US 6677246 B2
In a method of manufacturing a miniature multilayer device 10 a low open area dielectric layer 18 is selectively etched through to an underlying conductive region 16 using an electrically conducting medium such as a plasma 24. The endpoint of the etch process is determined by detecting the abrupt change in capacitance across the device 10 just as the final portion of the dielectric layer is removed.
1. A method of manufacturing a miniature multilayer device in which a low open area dielectric layer is selectively etched through to an underlying conductive region using an electrically conductive medium such that during said etching the partially etched and non-etched areas represent parallel capacitors, wherein the endpoint of the etch process is determined by detecting the abrupt change in total capacitance across the device just as the final portion of the dielectric layer is removed.
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1. Field of the Invention
The present invention relates to the etching of dielectric layers in miniature multilayer devices, such as semiconductor integrated circuits (ICs), and particularly to endpoint detection of low open area dielectric etch processes.
2. Prior Art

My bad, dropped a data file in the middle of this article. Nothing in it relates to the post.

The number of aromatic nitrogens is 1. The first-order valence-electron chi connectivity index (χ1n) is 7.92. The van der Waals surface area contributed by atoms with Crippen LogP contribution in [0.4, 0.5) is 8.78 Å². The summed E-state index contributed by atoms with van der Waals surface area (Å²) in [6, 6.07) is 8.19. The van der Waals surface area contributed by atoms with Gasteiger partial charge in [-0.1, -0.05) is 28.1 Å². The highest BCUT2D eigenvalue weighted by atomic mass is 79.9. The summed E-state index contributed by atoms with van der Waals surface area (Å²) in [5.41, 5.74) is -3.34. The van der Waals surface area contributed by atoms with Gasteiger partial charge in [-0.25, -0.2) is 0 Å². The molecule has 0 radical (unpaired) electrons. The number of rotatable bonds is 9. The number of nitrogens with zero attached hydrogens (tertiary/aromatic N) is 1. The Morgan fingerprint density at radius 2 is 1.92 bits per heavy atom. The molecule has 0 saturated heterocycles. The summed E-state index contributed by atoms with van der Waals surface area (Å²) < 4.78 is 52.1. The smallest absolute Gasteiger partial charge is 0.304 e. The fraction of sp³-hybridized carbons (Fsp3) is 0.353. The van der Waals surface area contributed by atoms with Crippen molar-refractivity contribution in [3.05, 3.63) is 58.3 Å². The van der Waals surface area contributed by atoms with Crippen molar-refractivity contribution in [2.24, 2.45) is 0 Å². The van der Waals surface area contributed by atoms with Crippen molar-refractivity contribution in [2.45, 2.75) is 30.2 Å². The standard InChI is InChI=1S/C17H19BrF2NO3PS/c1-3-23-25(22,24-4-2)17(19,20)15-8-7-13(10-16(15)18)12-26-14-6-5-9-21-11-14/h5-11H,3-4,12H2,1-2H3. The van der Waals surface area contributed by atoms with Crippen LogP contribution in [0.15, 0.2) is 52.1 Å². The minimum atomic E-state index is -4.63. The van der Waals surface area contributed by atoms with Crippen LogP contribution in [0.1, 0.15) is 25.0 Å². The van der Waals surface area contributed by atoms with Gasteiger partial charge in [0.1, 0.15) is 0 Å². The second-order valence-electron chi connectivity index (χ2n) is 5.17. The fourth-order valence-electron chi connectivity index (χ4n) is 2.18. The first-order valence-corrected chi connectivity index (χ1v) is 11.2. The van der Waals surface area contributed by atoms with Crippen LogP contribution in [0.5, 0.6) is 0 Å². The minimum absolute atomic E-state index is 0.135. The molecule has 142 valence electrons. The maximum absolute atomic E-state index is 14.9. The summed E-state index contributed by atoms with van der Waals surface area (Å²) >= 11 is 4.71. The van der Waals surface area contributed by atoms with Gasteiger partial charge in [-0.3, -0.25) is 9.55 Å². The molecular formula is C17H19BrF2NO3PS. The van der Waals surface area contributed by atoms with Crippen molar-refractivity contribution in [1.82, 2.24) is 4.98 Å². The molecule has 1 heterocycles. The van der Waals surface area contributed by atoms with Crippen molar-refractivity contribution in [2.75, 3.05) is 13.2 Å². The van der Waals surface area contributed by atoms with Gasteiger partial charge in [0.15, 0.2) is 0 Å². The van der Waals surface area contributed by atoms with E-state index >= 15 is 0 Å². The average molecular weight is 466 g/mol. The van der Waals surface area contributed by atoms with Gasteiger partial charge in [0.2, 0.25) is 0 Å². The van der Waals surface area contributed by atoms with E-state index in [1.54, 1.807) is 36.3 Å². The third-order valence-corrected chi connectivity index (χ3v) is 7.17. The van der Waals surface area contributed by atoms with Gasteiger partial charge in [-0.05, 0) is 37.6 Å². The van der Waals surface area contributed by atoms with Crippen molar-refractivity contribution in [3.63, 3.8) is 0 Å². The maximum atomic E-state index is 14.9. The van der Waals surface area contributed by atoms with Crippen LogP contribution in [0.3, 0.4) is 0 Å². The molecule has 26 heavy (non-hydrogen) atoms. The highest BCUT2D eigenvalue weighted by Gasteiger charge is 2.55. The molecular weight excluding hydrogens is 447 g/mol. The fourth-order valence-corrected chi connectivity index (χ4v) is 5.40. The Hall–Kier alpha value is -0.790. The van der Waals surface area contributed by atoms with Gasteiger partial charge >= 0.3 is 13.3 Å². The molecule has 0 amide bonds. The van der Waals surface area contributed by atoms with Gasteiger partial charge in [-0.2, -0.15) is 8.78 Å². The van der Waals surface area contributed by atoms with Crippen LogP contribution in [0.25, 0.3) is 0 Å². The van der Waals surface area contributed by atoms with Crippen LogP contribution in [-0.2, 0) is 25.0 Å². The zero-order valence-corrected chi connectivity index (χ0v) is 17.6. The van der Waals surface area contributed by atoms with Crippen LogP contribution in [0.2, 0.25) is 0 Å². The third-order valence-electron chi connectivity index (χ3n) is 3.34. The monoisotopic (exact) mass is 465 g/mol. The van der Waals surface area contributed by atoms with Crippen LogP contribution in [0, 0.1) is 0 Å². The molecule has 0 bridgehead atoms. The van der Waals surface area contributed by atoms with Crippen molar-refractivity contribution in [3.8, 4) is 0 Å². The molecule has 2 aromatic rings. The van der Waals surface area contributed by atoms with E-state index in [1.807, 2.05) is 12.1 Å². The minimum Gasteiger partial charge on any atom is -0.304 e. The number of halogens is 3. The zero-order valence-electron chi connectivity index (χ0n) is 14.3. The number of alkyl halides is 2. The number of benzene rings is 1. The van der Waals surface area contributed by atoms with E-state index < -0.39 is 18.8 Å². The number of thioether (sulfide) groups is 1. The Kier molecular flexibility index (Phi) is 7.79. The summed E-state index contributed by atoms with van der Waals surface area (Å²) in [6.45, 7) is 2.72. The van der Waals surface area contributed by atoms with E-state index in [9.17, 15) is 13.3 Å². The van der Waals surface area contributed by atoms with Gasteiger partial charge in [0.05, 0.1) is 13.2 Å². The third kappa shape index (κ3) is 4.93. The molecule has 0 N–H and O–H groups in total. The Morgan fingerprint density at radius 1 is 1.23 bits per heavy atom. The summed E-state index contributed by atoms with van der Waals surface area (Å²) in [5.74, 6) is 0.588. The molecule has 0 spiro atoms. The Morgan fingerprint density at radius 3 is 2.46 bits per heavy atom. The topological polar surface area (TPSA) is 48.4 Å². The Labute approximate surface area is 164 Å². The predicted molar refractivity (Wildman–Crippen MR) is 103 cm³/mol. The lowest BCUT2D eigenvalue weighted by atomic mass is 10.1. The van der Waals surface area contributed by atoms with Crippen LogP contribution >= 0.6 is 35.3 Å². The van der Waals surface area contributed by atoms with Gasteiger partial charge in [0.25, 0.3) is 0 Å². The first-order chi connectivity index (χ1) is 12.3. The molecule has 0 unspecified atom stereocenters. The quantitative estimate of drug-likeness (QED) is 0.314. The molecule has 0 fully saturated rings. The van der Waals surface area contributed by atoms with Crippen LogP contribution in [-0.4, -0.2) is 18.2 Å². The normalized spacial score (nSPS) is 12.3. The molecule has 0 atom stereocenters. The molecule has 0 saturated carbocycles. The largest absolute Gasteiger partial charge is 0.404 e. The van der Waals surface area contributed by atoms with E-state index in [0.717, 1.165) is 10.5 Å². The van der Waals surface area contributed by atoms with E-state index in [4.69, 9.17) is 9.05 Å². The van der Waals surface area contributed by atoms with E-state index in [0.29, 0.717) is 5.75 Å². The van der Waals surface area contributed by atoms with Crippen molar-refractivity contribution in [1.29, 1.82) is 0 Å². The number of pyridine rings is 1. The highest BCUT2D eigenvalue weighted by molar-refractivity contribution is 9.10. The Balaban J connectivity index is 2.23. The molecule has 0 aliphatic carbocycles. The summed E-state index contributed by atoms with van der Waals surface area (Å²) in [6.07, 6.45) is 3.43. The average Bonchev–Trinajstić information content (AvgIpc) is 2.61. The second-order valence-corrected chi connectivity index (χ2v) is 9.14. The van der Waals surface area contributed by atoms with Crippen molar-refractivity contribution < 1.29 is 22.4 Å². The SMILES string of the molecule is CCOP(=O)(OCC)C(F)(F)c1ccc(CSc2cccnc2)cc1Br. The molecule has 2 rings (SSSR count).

The manufacture of miniature devices such as ICs and other micro-electronic devices formed on a substrate uses etching of dielectric material during many of the manufacturing process steps. An example of one very important step is selective plasma etching of dielectric layers. Typically, the dielectric is silicon dioxide and it is used as an insulating layer in the device structure. In order to complete the IC structure, many layers must be deposited and etched sequentially to integrate the semi-conducting, conducting and insulating layers which comprise the IC. Among the dielectric etch processes, formation of the device contacts, called “contact etch”, and formation of the vias by which the metal conducting lines are connected, called “via etch”, are critical to the device functionality and integrity.
An important aspect of all semiconductor plasma etch processes is determining when sufficient material has been etched and stopping the process prior to inadvertently removing layers below and destroying the device. For example, during contact etch, it is essential that the etch process be terminated at the silicon contact. Over-etching would remove portions of the active silicon, even if the oxide etch chemistry is highly selective to oxide over silicon, and would be detrimental to the IC operation. Similarly, via etching must stop on top of the underlying metal layer to maintain device integrity. Over-etching is also costly as the over-etch can be a significant part of the process time leading to wasteful consumption of gases and machine time.
IC geometries are continually decreasing in size to facilitate higher processing speeds and greater memory capacity of the devices. This means that contact and via holes sizes are getting smaller relative to the area of the wafer as device packing densities increase. The area of exposed oxide to be etched over the total substrate area is known in the art as the “open-area”. As device geometries shrink, the open-area of these etch processes is decreasing, resulting in increased difficulties in determining etch process endpoint.